Leading Holy Name Cathedral in song for 17 years

By Michelle Martin | Staff writer
Sunday, April 19, 2015

Chances are, if you have attended Sunday or holy day Masses at Holy Name Cathedral in the last 17 years or so, you’ve heard Stephen Noon or Katherine Gray Noon, or both.

The couple, now married and living in Crystal Lake with their three children, have been members of the cathedral’s professional choir since they were undergrads in Northwestern University’s school of music. Now, in addition to their roles in the choir, they often serve as cantors, leading the congregation in the singing of the responsorial psalm and other prayers.

While both of them maintain other professional commitments, Holy Name Cathedral feels like home to them, Katherine Gray Noon said. It’s where they were married in 2002 and where all three of their children were baptized.

As university students, they never would have believed that they would end up living far out in the suburbs, but Katherine’s parents live nearby in Woodstock, and they found they can better afford the housing there.

Still, with most of their work concentrated on evenings and weekends, it’s not always easy.

“We have a large roster of teenage babysitters,” Stephen Noon said. “Now we do the 100- mile round-trip sometimes seven or eight times a week.”

“That’s the toughest thing about doing this together,” Katherine said. “It’s unusual to have a couple, especially with a family, and have both be professional musicians.”

These days, the most difficult Masses to cover are funerals, she said, because they usually happen on weekday mornings at short notice. Their youngest child, a son, is not yet in school all day, and their regular teenage babysitters are in school.

Both grew up in the church and were interested in singing in church, but neither really expected to make a career out of it.

The first step came when Stephen asked Katherine, then a friend of his, to join him in auditioning for the cathedral’s professional choir. At first, she was told no, all the audition slots for sopranos were filled.

At the last minute, one of the sopranos who had an audition cancelled, and Katherine sang and got the job. Stephen, a tenor, was also hired.

“And at that moment, the course of history was set,” Stephen joked.

Now, in addition to singing at two Masses every Sunday at Holy Name Cathedral, both also are members of the Grant Park Chorus and Stephen is music coordinator at St. Mary of the Angels Parish, 1850 N. Hermitage.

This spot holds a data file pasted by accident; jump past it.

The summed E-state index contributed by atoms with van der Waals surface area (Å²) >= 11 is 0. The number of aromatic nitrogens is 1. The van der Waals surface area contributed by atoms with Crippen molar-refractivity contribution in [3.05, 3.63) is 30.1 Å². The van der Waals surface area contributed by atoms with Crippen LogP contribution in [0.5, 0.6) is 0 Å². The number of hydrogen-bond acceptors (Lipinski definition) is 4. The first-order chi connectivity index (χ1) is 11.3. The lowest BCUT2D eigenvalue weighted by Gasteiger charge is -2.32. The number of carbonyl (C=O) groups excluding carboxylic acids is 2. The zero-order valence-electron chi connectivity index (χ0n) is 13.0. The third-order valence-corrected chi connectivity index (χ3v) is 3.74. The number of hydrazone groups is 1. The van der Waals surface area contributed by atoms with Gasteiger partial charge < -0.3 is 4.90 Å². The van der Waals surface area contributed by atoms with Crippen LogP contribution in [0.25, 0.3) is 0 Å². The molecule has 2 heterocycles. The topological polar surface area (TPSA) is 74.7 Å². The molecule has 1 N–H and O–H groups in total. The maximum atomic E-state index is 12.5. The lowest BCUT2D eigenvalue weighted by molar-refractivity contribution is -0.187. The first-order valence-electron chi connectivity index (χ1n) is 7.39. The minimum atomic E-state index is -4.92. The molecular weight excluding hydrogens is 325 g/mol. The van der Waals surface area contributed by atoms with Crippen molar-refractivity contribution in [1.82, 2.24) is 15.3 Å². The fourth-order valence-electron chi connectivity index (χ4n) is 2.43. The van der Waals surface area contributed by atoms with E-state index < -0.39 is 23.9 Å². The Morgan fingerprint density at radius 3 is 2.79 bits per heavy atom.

Between regular Masses at the two churches, weddings, baptisms and other events, they might sing at a dozen liturgies between the two of them on a single weekend.

In their careers at the cathedral, the couple has pretty much seen it all liturgically, from the installation of an archbishop to funerals of the famous, including the funeral Mass for Harry Carey in 1998. Katherine also cantored the Field of Faith Mass at Soldier Field on the feast of Corpus Christi in 2000, and sang for many of the rites involved in opening and developing the sainthood cause for Father Augustus Tolton

“We’ve done just about every kind of liturgy you can think of,” she said. “Midnight Mass every year is always really special.”

They bring Katherine’s parents and their children to stay downtown each year at Christmas, attending Mass together on Christmas Eve and then sending the kids and grandparents back to the hotel room to go to sleep while they sing at midnight Mass.

They sing one more time Christmas morning and then return home to see what Santa brought in the early afternoon.

“The kids are starting to ask why we can’t stay home for Christmas,” Stephen said.

Katherine said she sometimes looks out into the congregation and spots celebrities who may be visiting Chicago, or even attending friends’ weddings.

Stephen said that he tries to really listen to the readings and the homily at least once each Sunday, but it can be difficult if he has to be thinking about what comes next musically.

“It both strengthens your faith and challenges it,” Stephen said, because sometimes it becomes too easy to think of the sacred as a job to be done.

To keep that from happening, they try to remember that what they are doing is making the liturgy more beautiful and enhancing the experience for people who have come to pray and to spend time in the presence of God.

“Even if it’s our sixth Mass of the day, it could be the first time in X number of years that somebody’s been in church,” Stephen said. “It’s become obvious over the years that this is what God intends for us to be doing. Somehow, it always works out.”


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  • katherine gray noon
  • stephen noon

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